Quite a lot of the reason, actually. ESA had a project in the 1980s to build a small spaceplane called Hermes. It was going quite nicely, then the Americans accidentally blew up one of their shuttles and that caused a bit of a flap over here too. Subsequent redesigns sent the thing way over budget. The Germans got cross at being asked to pay far too much for the thing, especially with the British refusing to pay anything at all for a manned spacecraft. End result: what was very nearly an independent European spacecraft ended up as a pile of extremely expensive paperwork.

    Since then European cosmonauts have mostly flown as passengers on Soyuz and sometimes on the Shuttle. This is a bit annoying, but then... Soyuz just works. What's to stop ESA contracting the Russians to provide capsules and rockets and conducting a space programme that way?

  • Re:Interesting... (Score:4, Interesting)

    by meringuoid (568297) on Wednesday October 19, 2005 @06:47AM (#13825148)
    More importantly, it comes out not long after ESA reached an agreement with the Russians concerning the development of the Kliper [wikipedia.org] spacecraft. Looks like the successor to Soyuz will be largely paid for by ESA and flown from French Guyana.

    But for ESA to do this will take money, and money is short as long as the second-richest country in Europe refuses to spend a single penny on manned spacecraft. British money might make the difference between this thing flying someday and this thing becoming another might-have-been. Not to mention that we'll probably get a good few lucrative contracts related to the development, and the incalculable value to British technology of actually inspiring the next generation. We have way too few new physical science or engineering students in this country right now, and we have sod all to be proud of since we retired the Concorde. America might have betrayed their dream when they cancelled Apollo to pay for Vietnam, but at least they had one. What are we trying for?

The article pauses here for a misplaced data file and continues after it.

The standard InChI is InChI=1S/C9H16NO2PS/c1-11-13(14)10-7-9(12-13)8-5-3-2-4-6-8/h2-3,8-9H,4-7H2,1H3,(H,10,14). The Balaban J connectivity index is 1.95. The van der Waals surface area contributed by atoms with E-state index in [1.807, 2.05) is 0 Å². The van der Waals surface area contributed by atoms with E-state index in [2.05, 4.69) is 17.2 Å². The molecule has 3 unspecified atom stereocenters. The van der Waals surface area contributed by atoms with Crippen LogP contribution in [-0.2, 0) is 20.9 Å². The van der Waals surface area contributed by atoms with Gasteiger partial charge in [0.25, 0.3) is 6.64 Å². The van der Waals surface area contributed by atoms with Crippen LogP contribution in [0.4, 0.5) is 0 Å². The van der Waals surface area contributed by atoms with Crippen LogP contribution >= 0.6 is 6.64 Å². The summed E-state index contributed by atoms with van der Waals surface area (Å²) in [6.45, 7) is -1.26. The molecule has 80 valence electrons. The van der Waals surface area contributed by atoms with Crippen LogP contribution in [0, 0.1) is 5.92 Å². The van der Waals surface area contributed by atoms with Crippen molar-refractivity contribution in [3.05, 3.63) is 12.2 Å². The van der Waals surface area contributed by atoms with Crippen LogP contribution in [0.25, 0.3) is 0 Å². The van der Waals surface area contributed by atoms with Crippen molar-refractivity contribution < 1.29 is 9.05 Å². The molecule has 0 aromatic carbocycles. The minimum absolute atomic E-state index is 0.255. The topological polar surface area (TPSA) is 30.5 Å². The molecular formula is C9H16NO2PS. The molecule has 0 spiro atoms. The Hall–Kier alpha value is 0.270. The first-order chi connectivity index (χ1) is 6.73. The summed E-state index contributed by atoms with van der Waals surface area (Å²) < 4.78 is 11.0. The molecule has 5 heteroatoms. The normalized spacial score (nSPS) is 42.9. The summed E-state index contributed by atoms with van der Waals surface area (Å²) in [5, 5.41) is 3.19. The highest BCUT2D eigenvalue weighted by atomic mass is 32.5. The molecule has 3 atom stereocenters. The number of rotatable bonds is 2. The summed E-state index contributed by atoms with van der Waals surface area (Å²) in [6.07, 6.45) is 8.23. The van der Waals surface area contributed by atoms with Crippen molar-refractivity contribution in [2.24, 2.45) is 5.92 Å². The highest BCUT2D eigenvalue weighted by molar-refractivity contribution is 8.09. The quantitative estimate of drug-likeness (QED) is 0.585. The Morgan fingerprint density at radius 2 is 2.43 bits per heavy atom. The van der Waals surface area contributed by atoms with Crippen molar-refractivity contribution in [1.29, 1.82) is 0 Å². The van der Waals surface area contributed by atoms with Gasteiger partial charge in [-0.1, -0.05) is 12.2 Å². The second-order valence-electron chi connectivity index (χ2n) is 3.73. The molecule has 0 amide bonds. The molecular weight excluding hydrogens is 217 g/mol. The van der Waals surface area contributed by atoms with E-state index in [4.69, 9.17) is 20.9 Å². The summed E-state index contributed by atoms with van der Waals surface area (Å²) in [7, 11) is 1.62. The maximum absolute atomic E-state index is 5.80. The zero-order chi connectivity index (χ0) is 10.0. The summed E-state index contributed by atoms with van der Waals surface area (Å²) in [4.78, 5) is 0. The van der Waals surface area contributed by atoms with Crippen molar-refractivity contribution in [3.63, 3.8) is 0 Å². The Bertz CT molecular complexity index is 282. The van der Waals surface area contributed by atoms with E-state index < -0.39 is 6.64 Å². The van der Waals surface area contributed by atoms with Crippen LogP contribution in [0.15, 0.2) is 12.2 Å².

• Re:ehhh.... (Score:3, Interesting)

    by QuantumG (50515) <qg@biodome.org> on Wednesday October 19, 2005 @09:00AM (#13825684) Homepage Journal
    Ultimately this conversation (like every conversation about man vs robot in space) has deteriated into the "which gives the best science" arguments. That's great and all, and it's even on topic, seeing as we were talking about why the British have snubbed manned spaceflight whenever they came asking for science funding. But it's not the whole story. The reason we should be putting humans into space is not just science. It happens to be the only way to get a significant amount of work done in space. I guess, theoretically we could send teleoperated robots into space and run them from the ground, and that might even work as far as the Moon.. so maybe this argument isn't too strong. But if you want to setup a facility on the Moon to process asteroid impacts and return the materials to earth (and I argue that you should want that) then the absolute best way to do that with today's technology is to send up a whole boatload of people, build a settlement and live there. It'd cost about a trillion dollars, but you could do it, and the rare (on earth) materials that you could ship back from the Moon would pay for it twice over the next 50 years.
  • Re:Money (Score:4, Interesting)

    by GileadGreene (539584) on Wednesday October 19, 2005 @10:54AM (#13826632) Homepage
    So they just fired 300 top engineers at JPL.